I had a question about the air suspension. If I have a steep driveway, I know I can use the touchscreen to control the suspension and raise the car. But I would love if you could program the car to recognize certain locations (via GPS), and tell it to always move to the high setting when you approach. This would be oh so cool. I expect I will not remember to raise the car every time I approach, and the thought of scraping the nose on my driveway makes me cringe!

murraypetera | 15 september 2012

I was thinking this would be a nice app to build if they ever release the API.

Volker.Berlin | 15 september 2012

Tesla said that the charge mode can be automatically chosen based on GPS. Therefore is does not seem far-fetched to have something like that for the air suspension, too.

Tomas | 15 september 2012

Hey TM folks: if you read these forums, I had the same idea and would love an auto adjust feature so that when I pull into my office, the car will rise up some and won't drag the front spoiler on those stupid parking lot bumpers. ... Plus, it would be sooooo cool... And after all, is that what the model is all about. Cool!

jjaeger | 15 september 2012


Both at work and at home (steep driveway w/ a high bump) - are 90% of the pull-in locations that i need to navigate. If the car would adapt and go max height for both locations, my front lower bumper shroud will be very appreciative...

MB3 | 16 september 2012

Well, it has been said that the air suspension lowers at speed. Does anyone know whether it rises back up at lower speeds? That wouldn't require a GPS location to activate, but would achieve about the same thing (not quite as cool though)

olanmills | 16 september 2012

Yes, it does raise the car back up at lower speeds, but it returns the car to the "normal" height. Going higher than the normal height can only be done if chosen manually, at least for now.

Koz | 17 september 2012

Would be nice to have a voice command for max height for all of those non-regularly used parking places. "Sparky, set suspension to max."

esb | 17 september 2012

Does the air suspension only affect the vehicle height / clearance or does it also control the stiffness / softness / dampening as well? If it only affects the height (even dynamically based on speed / cornering), then I'm probably not interested. If it allows me to control the feel from 'soft floaty cloud' to 'let me feel everything about the road', then that's much more interesting.

skystream3.7 | 17 september 2012

this will also add 5% to mileage the car lowers at hwy speed

Michael23 | 17 september 2012

Looking forward to voice command option to use four times a day!

Rod and Barbara | 18 september 2012

@ esb - The air suspension likely affects the feeling of the suspension compared to non-air suspension. However, the controls provided in the current Model S software only allow for raising or lowering of the car with air suspension installed. There is no option to change feel of the suspension. We do not know enough about the air suspension system to say whether such an option could be added with software only changes in the future.

nickjhowe | 18 september 2012

@R&B - who am i to doubt one of the few folks who've actually got a Model S, but during the GetAmped events there were three settings on the controls (Sport, Normal, ...?) that I ** thought ** adjusted a couple of things (steering?) as well as suspension stiffness/response rate.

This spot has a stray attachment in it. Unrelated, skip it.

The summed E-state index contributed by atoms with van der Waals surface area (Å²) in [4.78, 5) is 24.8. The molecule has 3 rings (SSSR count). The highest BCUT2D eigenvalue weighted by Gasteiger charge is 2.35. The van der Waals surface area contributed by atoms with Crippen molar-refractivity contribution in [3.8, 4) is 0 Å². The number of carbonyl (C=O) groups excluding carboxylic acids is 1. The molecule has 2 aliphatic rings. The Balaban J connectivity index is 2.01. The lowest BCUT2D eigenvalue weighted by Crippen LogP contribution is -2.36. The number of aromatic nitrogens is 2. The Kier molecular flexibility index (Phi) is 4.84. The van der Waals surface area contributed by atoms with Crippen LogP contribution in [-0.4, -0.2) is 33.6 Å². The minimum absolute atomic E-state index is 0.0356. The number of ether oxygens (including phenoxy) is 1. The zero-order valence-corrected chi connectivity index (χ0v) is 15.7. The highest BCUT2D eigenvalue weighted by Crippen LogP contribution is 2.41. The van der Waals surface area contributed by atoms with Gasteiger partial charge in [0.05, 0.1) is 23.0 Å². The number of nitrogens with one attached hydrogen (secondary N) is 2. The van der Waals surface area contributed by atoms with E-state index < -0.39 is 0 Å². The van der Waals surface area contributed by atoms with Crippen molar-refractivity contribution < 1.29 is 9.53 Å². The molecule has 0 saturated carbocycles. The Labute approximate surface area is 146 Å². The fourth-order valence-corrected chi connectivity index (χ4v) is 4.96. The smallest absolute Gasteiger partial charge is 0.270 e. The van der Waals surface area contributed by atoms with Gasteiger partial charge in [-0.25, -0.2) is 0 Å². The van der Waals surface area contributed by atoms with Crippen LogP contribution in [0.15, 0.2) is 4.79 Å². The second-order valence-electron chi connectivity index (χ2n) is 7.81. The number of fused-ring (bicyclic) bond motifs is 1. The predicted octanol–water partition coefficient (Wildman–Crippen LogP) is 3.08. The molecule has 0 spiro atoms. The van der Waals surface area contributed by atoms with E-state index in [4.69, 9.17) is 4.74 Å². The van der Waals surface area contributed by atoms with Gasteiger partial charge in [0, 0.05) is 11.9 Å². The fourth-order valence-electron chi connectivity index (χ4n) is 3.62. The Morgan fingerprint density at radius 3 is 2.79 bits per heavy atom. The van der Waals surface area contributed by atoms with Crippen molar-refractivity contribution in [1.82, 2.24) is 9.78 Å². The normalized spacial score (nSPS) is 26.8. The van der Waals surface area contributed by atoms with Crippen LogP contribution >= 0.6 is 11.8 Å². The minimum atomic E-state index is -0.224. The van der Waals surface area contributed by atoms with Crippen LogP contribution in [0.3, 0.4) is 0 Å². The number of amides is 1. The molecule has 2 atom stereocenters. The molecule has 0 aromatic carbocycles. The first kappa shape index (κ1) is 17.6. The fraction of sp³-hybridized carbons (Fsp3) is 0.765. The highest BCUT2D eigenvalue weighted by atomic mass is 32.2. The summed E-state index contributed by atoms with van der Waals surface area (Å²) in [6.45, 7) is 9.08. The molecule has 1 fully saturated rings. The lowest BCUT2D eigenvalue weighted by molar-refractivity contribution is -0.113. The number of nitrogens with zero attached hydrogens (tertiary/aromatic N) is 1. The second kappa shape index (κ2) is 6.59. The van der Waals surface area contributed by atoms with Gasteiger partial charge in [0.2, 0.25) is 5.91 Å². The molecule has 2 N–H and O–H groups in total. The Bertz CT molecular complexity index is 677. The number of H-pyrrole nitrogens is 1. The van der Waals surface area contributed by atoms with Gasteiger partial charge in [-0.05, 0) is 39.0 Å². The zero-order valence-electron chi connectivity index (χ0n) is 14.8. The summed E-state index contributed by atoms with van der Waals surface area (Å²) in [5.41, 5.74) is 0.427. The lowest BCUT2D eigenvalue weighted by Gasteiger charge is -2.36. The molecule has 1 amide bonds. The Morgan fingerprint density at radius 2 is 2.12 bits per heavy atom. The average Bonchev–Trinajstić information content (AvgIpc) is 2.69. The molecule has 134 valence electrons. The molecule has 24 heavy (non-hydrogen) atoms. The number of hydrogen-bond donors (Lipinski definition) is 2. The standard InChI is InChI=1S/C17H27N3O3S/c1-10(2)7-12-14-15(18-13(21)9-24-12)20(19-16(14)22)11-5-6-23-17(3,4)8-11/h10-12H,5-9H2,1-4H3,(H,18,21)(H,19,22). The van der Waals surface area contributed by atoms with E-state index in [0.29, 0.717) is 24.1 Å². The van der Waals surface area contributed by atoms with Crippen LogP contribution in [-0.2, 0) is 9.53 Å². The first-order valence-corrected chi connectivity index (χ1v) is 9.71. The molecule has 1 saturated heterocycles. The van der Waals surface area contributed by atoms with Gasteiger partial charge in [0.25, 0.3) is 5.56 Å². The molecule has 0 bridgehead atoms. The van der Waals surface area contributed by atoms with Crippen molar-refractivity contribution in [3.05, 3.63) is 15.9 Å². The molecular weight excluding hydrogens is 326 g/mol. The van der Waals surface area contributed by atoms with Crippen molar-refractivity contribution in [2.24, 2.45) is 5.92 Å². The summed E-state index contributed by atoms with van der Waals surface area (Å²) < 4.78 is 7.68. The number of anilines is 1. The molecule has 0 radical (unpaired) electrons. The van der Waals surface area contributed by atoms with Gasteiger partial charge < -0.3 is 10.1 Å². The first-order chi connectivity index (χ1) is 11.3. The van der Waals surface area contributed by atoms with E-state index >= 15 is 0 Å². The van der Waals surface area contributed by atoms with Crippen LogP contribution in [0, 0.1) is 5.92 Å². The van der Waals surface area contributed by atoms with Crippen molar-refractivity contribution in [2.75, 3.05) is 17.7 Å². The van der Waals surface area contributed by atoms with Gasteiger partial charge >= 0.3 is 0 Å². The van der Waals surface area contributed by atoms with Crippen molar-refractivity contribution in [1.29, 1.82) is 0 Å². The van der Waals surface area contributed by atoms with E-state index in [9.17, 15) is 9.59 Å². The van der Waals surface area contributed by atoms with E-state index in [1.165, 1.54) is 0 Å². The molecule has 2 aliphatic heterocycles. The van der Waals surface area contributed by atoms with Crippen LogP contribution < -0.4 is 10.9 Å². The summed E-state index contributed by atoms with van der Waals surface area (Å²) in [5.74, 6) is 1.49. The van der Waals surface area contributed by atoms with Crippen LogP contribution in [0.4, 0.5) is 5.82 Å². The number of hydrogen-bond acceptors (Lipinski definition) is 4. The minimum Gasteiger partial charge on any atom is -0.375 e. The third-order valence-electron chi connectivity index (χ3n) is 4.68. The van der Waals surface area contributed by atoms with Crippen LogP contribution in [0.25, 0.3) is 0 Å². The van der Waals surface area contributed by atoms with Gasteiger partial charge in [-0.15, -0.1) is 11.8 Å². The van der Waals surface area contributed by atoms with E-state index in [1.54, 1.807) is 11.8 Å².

Has that setting disappeared, or does it not affect suspension?

Rod and Barbara | 18 september 2012

The settings on the Controls -> Driving screen are:
Suspension: Very High, High, Standard, Low, Jack
Steering: Confort, Standard, Sport
Regenerative Braking: Standard, Low
Traction Control: Off, On

There is no adjustment for suspension stiffness that I am aware of.

archibaldcrane | 18 september 2012

I would love for a GPS-engaged high-suspension automatically. As it is now I'd have to raise the suspension (I have a very sharp, short driveway) and roll down my window, grab the driver's side mirror, fold it in (I have a narrow garage) just to park at home.

I wish the folding mirrors were powered, and I could program one button for "garage mode" that folds them in and raises the suspension, and then press it again to return to normal.

Brian H | 19 september 2012

I think he was implying that the steering modes incorporated suspension differences, too. Seems possible.

Vawlkus | 19 september 2012

I dunno that I'd trust GPS to be accurate enough for that activity.

Volker.Berlin | 19 september 2012

I dunno that I'd trust GPS to be accurate enough for that activity. (Vawlkus)

Well, speed limits for the different height levels would/should still apply, obviously. Assuming that they do (and assuming that you slow down before entering your steep driveway), a slightly imprecise GPS trigger wouldn't hurt. For details on those limits, see my post from August 22 on page 1 of this thread.

Vawlkus | 19 september 2012

I read it Volker. Maybe I'm just thinking of the older GPS that were only accurate +-30 meters. Bit of a gap there ;)

Volker.Berlin | 19 september 2012

Vawlkus, while the GPS is much more precise now under ideal conditions, it may still be considerably off if the view to the satellites is less than ideal (e.g., trees, bad weather) or when there is a massive disturbing signal (e.g., cable car).

Yet, I don't see the problem: Just specify a circle of, say, 100 meters around your house. When you are approaching at speed, the air condition wouldn't raise the height, or would lower it when leaving and accelerating. But while you are maneuvering slowly within that magic circle, the car would be raised. Did I miss something?